|Publication number||US5410293 A|
|Application number||US 08/066,096|
|Publication date||Apr 25, 1995|
|Filing date||Nov 28, 1991|
|Priority date||Nov 28, 1990|
|Also published as||DE69118905D1, DE69118905T2, EP0558599A1, EP0558599B1, WO1992009822A1|
|Publication number||066096, 08066096, PCT/1991/812, PCT/SE/1991/000812, PCT/SE/1991/00812, PCT/SE/91/000812, PCT/SE/91/00812, PCT/SE1991/000812, PCT/SE1991/00812, PCT/SE1991000812, PCT/SE199100812, PCT/SE91/000812, PCT/SE91/00812, PCT/SE91000812, PCT/SE9100812, US 5410293 A, US 5410293A, US-A-5410293, US5410293 A, US5410293A|
|Original Assignee||Ab Volvo|
|Export Citation||BiBTeX, EndNote, RefMan|
|Patent Citations (13), Referenced by (21), Classifications (9), Legal Events (7)|
|External Links: USPTO, USPTO Assignment, Espacenet|
The present invention relates to a device for indicating wear on the cooperating frictional surfaces in vehicle brakes, comprising an electrical switch means disposed, upon a certain amount of wear on at least one of the said frictional surfaces, to activate a warning device.
Devices for indicating brake lining wear, so-called wear-detectors, are used for example in drum brakes for trucks, which have devices for automatically adjusting the play between the brake shoe lining and the wear surface of the drum in pace with the wear on the brake lining and the drum.
The wear detector serves in this case to increase safety and help the vehicle owner to plan for replacement of brake linings, thus reducing both down-time and shop costs.
A known type of wear detector comprises a sensor in the form of a switch cast in the lining material and connected to an electric circuit. When the lining layer above the switch has been worn away exposing the switch and when it comes into contact with the metal in the drum, a circuit is closed which activates a warning device, e.g. a warning light on the instrument panel of the vehicle.
A wear detector of this type has a number of disadvantages. The sensor embedded in the lining must be of the disposable type and thus be disconnected when the lining is replaced. It measures (indicates) only lining wear, and this creates uncertainty as to the total wear (lining and drum wear) and how must adjustment can be done before replacement is necessary. This is especially pronounced for asbestos-free linings which are made of a material which causes more wear to the drums than asbestos lining. If, for example, the lining is only halfway worn but the drum is so worn that the combined total wear is such that the adjustment device has reached a position corresponding to the maximum stroke length of the braking mechanism, there will still be no activation of the warning device in this previously known type of wear detector.
One purpose of the present invention is in general to provide a wear detector of the type described by way of introduction, which can indicate when the combined drum and lining wear amounts to a pre-determined value, regardless of the individual wear to each of the components, and which does not need to be disconnected or replaced during normal lining replacement.
This is achieved according to the invention by virtue of the fact that said switch means has a sensor means which is coordinated with a pair of interacting adjustment elements for adjusting play between the friction surfaces, said elements being adjustable to various positions relative to each other, and in that the sensor means are disposed to sense the relative positions of the adjustment elements and, at a certain pre-determined setting, actuate the switch means to activate the warning device.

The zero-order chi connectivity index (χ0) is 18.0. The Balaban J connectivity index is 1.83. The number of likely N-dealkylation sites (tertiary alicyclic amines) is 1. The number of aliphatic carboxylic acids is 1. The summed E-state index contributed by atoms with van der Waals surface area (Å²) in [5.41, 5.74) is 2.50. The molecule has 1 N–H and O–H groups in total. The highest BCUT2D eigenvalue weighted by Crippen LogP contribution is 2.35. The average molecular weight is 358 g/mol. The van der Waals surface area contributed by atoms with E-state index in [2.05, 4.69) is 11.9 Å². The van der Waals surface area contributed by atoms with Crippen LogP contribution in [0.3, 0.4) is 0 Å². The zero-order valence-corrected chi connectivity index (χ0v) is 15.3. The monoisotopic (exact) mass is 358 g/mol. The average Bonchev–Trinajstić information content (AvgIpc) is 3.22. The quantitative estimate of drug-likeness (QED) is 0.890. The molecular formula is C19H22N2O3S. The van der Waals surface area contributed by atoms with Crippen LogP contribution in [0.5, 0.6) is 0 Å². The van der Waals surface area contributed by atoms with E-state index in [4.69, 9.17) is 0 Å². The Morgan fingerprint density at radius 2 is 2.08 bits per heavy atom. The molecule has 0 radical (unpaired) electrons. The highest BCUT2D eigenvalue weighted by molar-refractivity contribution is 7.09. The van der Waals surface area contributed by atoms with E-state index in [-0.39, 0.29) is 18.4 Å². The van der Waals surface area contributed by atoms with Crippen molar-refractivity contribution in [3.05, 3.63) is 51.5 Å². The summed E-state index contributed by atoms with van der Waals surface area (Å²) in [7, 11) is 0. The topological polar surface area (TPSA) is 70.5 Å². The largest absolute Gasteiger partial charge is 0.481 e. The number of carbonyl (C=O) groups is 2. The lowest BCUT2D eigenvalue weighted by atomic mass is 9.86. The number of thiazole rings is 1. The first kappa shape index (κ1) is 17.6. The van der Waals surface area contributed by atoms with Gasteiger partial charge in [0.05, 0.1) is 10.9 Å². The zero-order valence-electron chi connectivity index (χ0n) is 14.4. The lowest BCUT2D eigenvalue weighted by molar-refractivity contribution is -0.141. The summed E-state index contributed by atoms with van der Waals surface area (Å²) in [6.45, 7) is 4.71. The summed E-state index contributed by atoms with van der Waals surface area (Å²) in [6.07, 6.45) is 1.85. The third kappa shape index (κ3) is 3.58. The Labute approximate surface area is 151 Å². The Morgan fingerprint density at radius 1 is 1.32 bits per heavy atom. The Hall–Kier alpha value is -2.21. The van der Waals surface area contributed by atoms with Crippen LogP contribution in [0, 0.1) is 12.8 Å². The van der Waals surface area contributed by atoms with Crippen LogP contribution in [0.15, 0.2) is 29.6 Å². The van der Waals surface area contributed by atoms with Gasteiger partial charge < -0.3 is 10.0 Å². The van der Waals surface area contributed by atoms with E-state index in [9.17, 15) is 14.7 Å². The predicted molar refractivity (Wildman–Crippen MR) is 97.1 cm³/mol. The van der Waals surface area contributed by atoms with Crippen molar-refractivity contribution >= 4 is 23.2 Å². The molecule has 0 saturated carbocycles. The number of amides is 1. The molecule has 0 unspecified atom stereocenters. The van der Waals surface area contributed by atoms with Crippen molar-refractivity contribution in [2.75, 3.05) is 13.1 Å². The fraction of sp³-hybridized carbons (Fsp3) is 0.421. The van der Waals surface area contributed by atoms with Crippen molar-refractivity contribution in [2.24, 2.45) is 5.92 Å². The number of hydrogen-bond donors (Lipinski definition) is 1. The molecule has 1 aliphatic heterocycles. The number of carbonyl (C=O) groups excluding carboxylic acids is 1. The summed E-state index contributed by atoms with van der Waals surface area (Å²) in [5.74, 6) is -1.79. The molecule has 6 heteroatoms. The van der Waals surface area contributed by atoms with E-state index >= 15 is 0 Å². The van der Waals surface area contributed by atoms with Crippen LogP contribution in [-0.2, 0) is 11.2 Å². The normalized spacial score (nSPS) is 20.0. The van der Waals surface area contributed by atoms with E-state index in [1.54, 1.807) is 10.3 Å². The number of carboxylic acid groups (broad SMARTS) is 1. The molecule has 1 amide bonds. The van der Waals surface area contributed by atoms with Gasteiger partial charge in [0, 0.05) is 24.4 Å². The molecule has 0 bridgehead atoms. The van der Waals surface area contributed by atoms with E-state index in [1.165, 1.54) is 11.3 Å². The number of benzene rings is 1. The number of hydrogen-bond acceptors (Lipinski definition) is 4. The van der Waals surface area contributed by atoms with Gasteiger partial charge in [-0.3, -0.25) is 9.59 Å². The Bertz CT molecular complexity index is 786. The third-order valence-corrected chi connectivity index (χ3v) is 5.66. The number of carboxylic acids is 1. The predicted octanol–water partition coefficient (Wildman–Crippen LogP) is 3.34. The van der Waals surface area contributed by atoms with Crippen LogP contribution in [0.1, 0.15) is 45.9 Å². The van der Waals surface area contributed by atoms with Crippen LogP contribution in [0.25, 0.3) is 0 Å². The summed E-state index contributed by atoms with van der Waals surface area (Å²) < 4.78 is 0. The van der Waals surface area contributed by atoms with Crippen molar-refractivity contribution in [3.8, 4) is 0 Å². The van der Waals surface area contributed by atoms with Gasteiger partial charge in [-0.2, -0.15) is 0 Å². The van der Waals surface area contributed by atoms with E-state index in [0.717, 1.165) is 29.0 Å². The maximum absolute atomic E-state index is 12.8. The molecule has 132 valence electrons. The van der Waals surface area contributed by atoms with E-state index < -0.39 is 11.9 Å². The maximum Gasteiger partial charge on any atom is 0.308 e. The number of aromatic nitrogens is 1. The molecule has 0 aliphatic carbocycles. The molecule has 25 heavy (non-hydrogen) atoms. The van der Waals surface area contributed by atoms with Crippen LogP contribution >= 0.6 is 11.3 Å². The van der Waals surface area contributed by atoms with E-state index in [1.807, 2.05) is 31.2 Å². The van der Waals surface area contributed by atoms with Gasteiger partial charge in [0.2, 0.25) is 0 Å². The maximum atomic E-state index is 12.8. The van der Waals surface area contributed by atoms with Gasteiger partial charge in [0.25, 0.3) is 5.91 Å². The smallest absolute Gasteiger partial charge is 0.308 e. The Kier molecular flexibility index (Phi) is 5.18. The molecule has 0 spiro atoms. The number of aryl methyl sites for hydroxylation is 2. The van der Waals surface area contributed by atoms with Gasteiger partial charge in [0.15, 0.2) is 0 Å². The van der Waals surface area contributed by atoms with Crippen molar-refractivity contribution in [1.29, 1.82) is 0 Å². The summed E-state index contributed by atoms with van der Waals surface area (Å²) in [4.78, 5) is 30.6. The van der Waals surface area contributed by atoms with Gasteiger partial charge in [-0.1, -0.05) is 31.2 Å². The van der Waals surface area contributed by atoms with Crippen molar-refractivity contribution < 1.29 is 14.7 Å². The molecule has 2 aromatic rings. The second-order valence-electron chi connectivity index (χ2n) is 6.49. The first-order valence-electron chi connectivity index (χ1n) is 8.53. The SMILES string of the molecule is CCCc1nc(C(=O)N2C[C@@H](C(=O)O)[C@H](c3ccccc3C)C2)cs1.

By coordinating, in accordance with the invention, the wear detector with the adjustment mechanism instead of with the brake lining, one eliminates the uncertainty arising when only the lining wear is measured. The wear detector does not need to be disconnected when the linings or drums are replaced and it can be placed in an environment which is more protective than that of the lining material itself and, if needed, it can be easily replaced.
An additional purpose of the invention is to provide a wear detector which is particularly suited to a vehicle brake where the adjusting elements consist of a screw and nut device, e.g. of the type used in a so-called "Z cam brake". This type of brake has an internally threaded lifter head, into which a lifter screw has been screwed. A further development of the invention described above for such a vehicle brake is characterized in that the sensor means is displaceably supported by the nut means and has a portion in contact with the threaded portion of the screw, that its threaded portion is made with at least one interruption in the uniformity of the thread, and that the sensing means, upon contact with said interruption, is disposed to actuate the switch means to activate the warning device.
Such a device also makes it possible to achieve in a simple manner a mechanism blocking means, which after a certain amount of readjustment after activation of the warning device locks the screw and nut arrangement together. This prevents, for example, in a so-called "Z cam brake", the lifter head from being locked in an outer position in the automatic adjustment. Such locking in an outer position would otherwise cause damage to the adjustment device, the brake shoes and the cover sleeves of the brake. Furthermore, in this case the inner wear edge of the drum prevents removal of the drum, so that the drum must first be cut into pieces for removal.